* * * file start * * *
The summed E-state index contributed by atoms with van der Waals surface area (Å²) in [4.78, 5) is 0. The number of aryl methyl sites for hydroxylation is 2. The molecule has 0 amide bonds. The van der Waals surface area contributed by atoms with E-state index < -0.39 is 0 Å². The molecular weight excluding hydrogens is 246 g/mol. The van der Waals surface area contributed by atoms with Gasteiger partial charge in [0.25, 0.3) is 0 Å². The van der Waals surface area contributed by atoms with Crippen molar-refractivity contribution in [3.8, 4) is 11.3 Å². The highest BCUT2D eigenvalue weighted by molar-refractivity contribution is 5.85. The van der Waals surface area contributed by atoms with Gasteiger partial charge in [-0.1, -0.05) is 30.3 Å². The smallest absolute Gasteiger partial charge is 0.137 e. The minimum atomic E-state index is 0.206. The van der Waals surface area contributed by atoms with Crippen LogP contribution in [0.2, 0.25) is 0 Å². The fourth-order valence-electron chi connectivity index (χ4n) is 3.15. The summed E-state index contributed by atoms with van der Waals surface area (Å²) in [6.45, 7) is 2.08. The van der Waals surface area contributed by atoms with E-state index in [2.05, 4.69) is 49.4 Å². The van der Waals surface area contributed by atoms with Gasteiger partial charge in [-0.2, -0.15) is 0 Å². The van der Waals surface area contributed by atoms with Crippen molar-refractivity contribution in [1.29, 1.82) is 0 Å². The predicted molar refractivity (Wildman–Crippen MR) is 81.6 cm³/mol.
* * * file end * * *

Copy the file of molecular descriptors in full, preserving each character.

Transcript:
The summed E-state index contributed by atoms with van der Waals surface area (Å²) in [4.78, 5) is 0. The number of aryl methyl sites for hydroxylation is 2. The molecule has 0 amide bonds. The van der Waals surface area contributed by atoms with E-state index < -0.39 is 0 Å². The molecular weight excluding hydrogens is 246 g/mol. The van der Waals surface area contributed by atoms with Gasteiger partial charge in [0.25, 0.3) is 0 Å². The van der Waals surface area contributed by atoms with Crippen molar-refractivity contribution in [3.8, 4) is 11.3 Å². The highest BCUT2D eigenvalue weighted by molar-refractivity contribution is 5.85. The van der Waals surface area contributed by atoms with Gasteiger partial charge in [-0.1, -0.05) is 30.3 Å². The smallest absolute Gasteiger partial charge is 0.137 e. The minimum atomic E-state index is 0.206. The van der Waals surface area contributed by atoms with Crippen LogP contribution in [0.2, 0.25) is 0 Å². The fourth-order valence-electron chi connectivity index (χ4n) is 3.15. The summed E-state index contributed by atoms with van der Waals surface area (Å²) in [6.45, 7) is 2.08. The van der Waals surface area contributed by atoms with E-state index in [2.05, 4.69) is 49.4 Å². The van der Waals surface area contributed by atoms with Gasteiger partial charge in [-0.2, -0.15) is 0 Å². The van der Waals surface area contributed by atoms with Crippen molar-refractivity contribution in [1.29, 1.82) is 0 Å². The predicted molar refractivity (Wildman–Crippen MR) is 81.6 cm³/mol.